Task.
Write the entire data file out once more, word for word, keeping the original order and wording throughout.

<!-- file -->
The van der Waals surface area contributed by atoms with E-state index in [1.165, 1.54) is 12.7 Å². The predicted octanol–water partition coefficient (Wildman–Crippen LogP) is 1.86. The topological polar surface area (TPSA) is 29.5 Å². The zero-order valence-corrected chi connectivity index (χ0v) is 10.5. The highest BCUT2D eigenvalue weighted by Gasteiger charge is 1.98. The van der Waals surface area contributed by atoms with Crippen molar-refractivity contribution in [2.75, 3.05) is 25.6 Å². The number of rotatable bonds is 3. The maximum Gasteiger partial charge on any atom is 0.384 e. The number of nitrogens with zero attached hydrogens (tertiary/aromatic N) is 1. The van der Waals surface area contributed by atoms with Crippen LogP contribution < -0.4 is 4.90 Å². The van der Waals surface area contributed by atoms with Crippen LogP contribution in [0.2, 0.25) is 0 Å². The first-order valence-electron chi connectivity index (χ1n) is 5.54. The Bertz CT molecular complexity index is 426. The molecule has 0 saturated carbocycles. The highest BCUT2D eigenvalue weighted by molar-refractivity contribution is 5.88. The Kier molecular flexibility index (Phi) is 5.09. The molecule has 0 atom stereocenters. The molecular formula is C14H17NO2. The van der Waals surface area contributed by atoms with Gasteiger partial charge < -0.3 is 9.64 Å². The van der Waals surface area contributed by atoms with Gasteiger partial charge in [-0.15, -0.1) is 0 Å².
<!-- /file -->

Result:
The van der Waals surface area contributed by atoms with E-state index in [1.165, 1.54) is 12.7 Å². The predicted octanol–water partition coefficient (Wildman–Crippen LogP) is 1.86. The topological polar surface area (TPSA) is 29.5 Å². The zero-order valence-corrected chi connectivity index (χ0v) is 10.5. The highest BCUT2D eigenvalue weighted by Gasteiger charge is 1.98. The van der Waals surface area contributed by atoms with Crippen molar-refractivity contribution in [2.75, 3.05) is 25.6 Å². The number of rotatable bonds is 3. The maximum Gasteiger partial charge on any atom is 0.384 e. The number of nitrogens with zero attached hydrogens (tertiary/aromatic N) is 1. The van der Waals surface area contributed by atoms with Crippen LogP contribution < -0.4 is 4.90 Å². The van der Waals surface area contributed by atoms with Crippen LogP contribution in [0.2, 0.25) is 0 Å². The first-order valence-electron chi connectivity index (χ1n) is 5.54. The Bertz CT molecular complexity index is 426. The molecule has 0 saturated carbocycles. The highest BCUT2D eigenvalue weighted by molar-refractivity contribution is 5.88. The Kier molecular flexibility index (Phi) is 5.09. The molecule has 0 atom stereocenters. The molecular formula is C14H17NO2. The van der Waals surface area contributed by atoms with Gasteiger partial charge < -0.3 is 9.64 Å². The van der Waals surface area contributed by atoms with Gasteiger partial charge in [-0.15, -0.1) is 0 Å².